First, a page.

Switch – my Amazon Review

Switch: How to Change Things When Change is Hard – by Chip & Dan Heath

Not all change is difficult.

We change all the time, voluntarily, in many different ways – we get married, we start a family, we take up a new job or a new role, we change ideas…

just think of much you changed in the last 10 years!

Based on this insight, the question is: what are the characteristics of successful change?

Chip and Dan Heath set out on a quest to find what works to make change easier, at any scale – individual, organizational, societal.

And in doing so they dispel 3 big myths about change: that some people are just hard to change, it is in their nature; that people are lazy, and that is why they do not change; that there is a “resistance” to change.

To illustrate their findings, the authors borrow Jonathan Haidt’s metaphor of the Elephant and the Rider: the conscious, analytical part of ourselves is like a rider perched on top of an elephant, the adaptive unconscious.

The rider has the ability to plan, to analyze, to make rational choices – but it also has the tendency to spin its wheels and over-analyze, and it stands no chance guiding the elephant with brute force, at least not in the long run.

The elephant gives us drive and power, but it is easily distracted by short term rewards.

The authors use this simple metaphor as a framework to make sense of some useful strategies for change, based on research and illustrated with vivid, “sticky” stories – these strategies are grouped in 3 sections:  how to “direct the rider”, how to “engage the elephant” and how to “shape the path”.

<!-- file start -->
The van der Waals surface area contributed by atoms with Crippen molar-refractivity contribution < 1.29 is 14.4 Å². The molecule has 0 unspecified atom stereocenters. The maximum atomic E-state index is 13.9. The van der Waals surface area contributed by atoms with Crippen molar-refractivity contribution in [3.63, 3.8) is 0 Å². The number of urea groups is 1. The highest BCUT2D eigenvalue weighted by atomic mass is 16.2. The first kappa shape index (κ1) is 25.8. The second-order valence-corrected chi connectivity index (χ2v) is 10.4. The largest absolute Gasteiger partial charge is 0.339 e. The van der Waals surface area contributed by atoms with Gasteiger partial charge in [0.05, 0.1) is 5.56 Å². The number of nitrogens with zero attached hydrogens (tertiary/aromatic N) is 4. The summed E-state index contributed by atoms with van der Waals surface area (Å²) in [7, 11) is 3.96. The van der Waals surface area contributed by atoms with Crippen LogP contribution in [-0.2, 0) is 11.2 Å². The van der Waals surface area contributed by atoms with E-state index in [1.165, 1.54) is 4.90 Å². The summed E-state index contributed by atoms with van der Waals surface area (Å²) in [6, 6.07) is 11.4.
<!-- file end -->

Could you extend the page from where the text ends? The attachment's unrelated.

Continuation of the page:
I am a Solution-Focused practitioner, so I was very happy to see Solution-Focused Brief Therapy featured in this book. It appears, together with Appreciative Inquiry, in the section about Directing the Rider, in the chapter “Find the Bright Spots”.

As the authors themselves point out, an effective approach to change involves all 3 dimensions (rider, elephant, path), and sometimes this distinction is pretty fuzzy.

I believe Solution-Focus interviewing protocols to be a case in point:

– when we, as Solution-Focused practitioners, ask exception-finding questions, we “find the bright spots” (chapter one)

– when we, as Solution-Focused practitioners,  ask for concrete, behavioral details about what works, we help clients “script the critical moves” (chapter two)

– when we, as Solution-Focused practitioners, ask the Miracle Question, we “point [the rider] to the destination” (chapter 3) and we also help the elephant “find the feeling” (chapter 4)

– when we, as Solution-Focused practitioners, ask “what would be the smallest sign that…” we “shrink the change” (chapter 5)

– and since all the questions in the Solution-Focused therapy or coaching protocols are interactional, i.e. are aimed at focusing the client’s attention on the situation, we do help in “shaping the path“.

The more I practice Solution-Focus, the more I am impressed by how effective it is.

Yet, despite the empirical nature of the work that led to the creation of Solution-focused interviewing protocols and despite the research supporting it,  people have a hard time believing it can work. And that is because of ingrained assumptions about change. The authors did an excellent job in showing that there is a different way to think about change. And for that, I am very grateful to Chip and Dan Heath.